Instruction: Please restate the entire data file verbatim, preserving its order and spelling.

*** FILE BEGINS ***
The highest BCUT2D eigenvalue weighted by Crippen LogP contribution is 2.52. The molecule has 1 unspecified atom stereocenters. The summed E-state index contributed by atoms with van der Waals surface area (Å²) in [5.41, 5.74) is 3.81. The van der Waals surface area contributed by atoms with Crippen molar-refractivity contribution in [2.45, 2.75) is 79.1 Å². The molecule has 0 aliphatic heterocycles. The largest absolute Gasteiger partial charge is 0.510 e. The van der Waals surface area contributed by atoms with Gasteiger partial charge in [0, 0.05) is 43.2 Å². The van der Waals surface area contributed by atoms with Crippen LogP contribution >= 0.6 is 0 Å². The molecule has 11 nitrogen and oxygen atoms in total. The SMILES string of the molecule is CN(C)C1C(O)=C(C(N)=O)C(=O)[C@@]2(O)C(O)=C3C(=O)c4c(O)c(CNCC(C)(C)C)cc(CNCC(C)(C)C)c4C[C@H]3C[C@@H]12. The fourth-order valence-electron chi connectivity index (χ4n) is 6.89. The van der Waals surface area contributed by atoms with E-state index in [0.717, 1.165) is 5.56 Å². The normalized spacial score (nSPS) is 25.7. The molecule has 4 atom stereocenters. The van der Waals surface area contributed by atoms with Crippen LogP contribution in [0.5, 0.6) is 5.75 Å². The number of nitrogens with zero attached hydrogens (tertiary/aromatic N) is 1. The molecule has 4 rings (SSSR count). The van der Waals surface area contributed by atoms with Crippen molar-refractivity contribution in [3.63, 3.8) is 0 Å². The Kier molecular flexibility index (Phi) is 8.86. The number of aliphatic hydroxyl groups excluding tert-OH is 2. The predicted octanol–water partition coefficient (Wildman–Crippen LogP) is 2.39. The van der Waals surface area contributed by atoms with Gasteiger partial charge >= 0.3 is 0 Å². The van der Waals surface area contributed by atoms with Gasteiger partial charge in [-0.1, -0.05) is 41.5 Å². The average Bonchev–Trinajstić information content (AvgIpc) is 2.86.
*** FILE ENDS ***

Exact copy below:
The highest BCUT2D eigenvalue weighted by Crippen LogP contribution is 2.52. The molecule has 1 unspecified atom stereocenters. The summed E-state index contributed by atoms with van der Waals surface area (Å²) in [5.41, 5.74) is 3.81. The van der Waals surface area contributed by atoms with Crippen molar-refractivity contribution in [2.45, 2.75) is 79.1 Å². The molecule has 0 aliphatic heterocycles. The largest absolute Gasteiger partial charge is 0.510 e. The van der Waals surface area contributed by atoms with Gasteiger partial charge in [0, 0.05) is 43.2 Å². The van der Waals surface area contributed by atoms with Crippen LogP contribution >= 0.6 is 0 Å². The molecule has 11 nitrogen and oxygen atoms in total. The SMILES string of the molecule is CN(C)C1C(O)=C(C(N)=O)C(=O)[C@@]2(O)C(O)=C3C(=O)c4c(O)c(CNCC(C)(C)C)cc(CNCC(C)(C)C)c4C[C@H]3C[C@@H]12. The fourth-order valence-electron chi connectivity index (χ4n) is 6.89. The van der Waals surface area contributed by atoms with E-state index in [0.717, 1.165) is 5.56 Å². The normalized spacial score (nSPS) is 25.7. The molecule has 4 atom stereocenters. The van der Waals surface area contributed by atoms with Crippen LogP contribution in [0.5, 0.6) is 5.75 Å². The number of nitrogens with zero attached hydrogens (tertiary/aromatic N) is 1. The molecule has 4 rings (SSSR count). The van der Waals surface area contributed by atoms with Crippen molar-refractivity contribution in [3.63, 3.8) is 0 Å². The Kier molecular flexibility index (Phi) is 8.86. The number of aliphatic hydroxyl groups excluding tert-OH is 2. The predicted octanol–water partition coefficient (Wildman–Crippen LogP) is 2.39. The van der Waals surface area contributed by atoms with Gasteiger partial charge >= 0.3 is 0 Å². The van der Waals surface area contributed by atoms with Gasteiger partial charge in [-0.1, -0.05) is 41.5 Å². The average Bonchev–Trinajstić information content (AvgIpc) is 2.86.